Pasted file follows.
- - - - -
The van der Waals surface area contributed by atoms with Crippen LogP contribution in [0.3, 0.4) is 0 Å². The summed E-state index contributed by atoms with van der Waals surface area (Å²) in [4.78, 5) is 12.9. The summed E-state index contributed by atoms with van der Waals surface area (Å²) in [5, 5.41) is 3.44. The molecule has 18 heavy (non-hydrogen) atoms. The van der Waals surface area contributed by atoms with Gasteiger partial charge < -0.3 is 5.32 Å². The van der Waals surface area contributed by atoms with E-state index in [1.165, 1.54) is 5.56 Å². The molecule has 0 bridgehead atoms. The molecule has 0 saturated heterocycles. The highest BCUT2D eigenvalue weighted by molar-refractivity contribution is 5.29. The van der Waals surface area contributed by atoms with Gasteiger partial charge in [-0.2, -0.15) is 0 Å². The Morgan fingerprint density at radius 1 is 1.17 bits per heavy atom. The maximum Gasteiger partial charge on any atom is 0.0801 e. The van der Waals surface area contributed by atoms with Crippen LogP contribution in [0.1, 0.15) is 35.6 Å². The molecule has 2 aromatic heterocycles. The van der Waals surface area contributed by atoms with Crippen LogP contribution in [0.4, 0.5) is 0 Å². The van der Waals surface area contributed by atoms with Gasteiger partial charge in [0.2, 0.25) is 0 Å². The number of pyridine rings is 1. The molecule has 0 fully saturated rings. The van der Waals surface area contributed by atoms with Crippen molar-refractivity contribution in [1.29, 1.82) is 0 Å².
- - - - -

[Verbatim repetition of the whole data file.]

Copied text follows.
The van der Waals surface area contributed by atoms with Crippen LogP contribution in [0.3, 0.4) is 0 Å². The summed E-state index contributed by atoms with van der Waals surface area (Å²) in [4.78, 5) is 12.9. The summed E-state index contributed by atoms with van der Waals surface area (Å²) in [5, 5.41) is 3.44. The molecule has 18 heavy (non-hydrogen) atoms. The van der Waals surface area contributed by atoms with Gasteiger partial charge < -0.3 is 5.32 Å². The van der Waals surface area contributed by atoms with E-state index in [1.165, 1.54) is 5.56 Å². The molecule has 0 bridgehead atoms. The molecule has 0 saturated heterocycles. The highest BCUT2D eigenvalue weighted by molar-refractivity contribution is 5.29. The van der Waals surface area contributed by atoms with Gasteiger partial charge in [-0.2, -0.15) is 0 Å². The Morgan fingerprint density at radius 1 is 1.17 bits per heavy atom. The maximum Gasteiger partial charge on any atom is 0.0801 e. The van der Waals surface area contributed by atoms with Crippen LogP contribution in [0.1, 0.15) is 35.6 Å². The molecule has 2 aromatic heterocycles. The van der Waals surface area contributed by atoms with Crippen LogP contribution in [0.4, 0.5) is 0 Å². The van der Waals surface area contributed by atoms with Gasteiger partial charge in [0.2, 0.25) is 0 Å². The number of pyridine rings is 1. The molecule has 0 fully saturated rings. The van der Waals surface area contributed by atoms with Crippen molar-refractivity contribution in [1.29, 1.82) is 0 Å².